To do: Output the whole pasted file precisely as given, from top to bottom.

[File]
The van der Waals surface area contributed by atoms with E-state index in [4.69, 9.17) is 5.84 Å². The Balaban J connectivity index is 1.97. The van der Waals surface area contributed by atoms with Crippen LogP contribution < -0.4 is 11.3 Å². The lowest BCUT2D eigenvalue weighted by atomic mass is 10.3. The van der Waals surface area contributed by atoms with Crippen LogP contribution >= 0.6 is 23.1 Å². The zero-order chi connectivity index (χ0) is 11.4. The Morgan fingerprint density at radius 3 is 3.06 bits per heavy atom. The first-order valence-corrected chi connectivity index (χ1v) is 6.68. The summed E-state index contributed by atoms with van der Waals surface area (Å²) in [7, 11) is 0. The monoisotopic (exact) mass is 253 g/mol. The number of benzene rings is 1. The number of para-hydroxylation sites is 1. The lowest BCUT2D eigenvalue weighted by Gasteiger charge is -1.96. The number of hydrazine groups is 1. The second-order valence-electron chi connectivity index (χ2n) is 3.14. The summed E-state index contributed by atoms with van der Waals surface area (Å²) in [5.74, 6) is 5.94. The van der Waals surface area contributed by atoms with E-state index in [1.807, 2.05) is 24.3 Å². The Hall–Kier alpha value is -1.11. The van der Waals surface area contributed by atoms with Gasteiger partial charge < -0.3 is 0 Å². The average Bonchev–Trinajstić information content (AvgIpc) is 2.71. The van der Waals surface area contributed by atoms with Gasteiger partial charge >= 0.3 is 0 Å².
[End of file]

The van der Waals surface area contributed by atoms with E-state index in [4.69, 9.17) is 5.84 Å². The Balaban J connectivity index is 1.97. The van der Waals surface area contributed by atoms with Crippen LogP contribution < -0.4 is 11.3 Å². The lowest BCUT2D eigenvalue weighted by atomic mass is 10.3. The van der Waals surface area contributed by atoms with Crippen LogP contribution >= 0.6 is 23.1 Å². The zero-order chi connectivity index (χ0) is 11.4. The Morgan fingerprint density at radius 3 is 3.06 bits per heavy atom. The first-order valence-corrected chi connectivity index (χ1v) is 6.68. The summed E-state index contributed by atoms with van der Waals surface area (Å²) in [7, 11) is 0. The monoisotopic (exact) mass is 253 g/mol. The number of benzene rings is 1. The number of para-hydroxylation sites is 1. The lowest BCUT2D eigenvalue weighted by Gasteiger charge is -1.96. The number of hydrazine groups is 1. The second-order valence-electron chi connectivity index (χ2n) is 3.14. The summed E-state index contributed by atoms with van der Waals surface area (Å²) in [5.74, 6) is 5.94. The van der Waals surface area contributed by atoms with E-state index in [1.807, 2.05) is 24.3 Å². The Hall–Kier alpha value is -1.11. The van der Waals surface area contributed by atoms with Gasteiger partial charge < -0.3 is 0 Å². The average Bonchev–Trinajstić information content (AvgIpc) is 2.71. The van der Waals surface area contributed by atoms with Gasteiger partial charge >= 0.3 is 0 Å².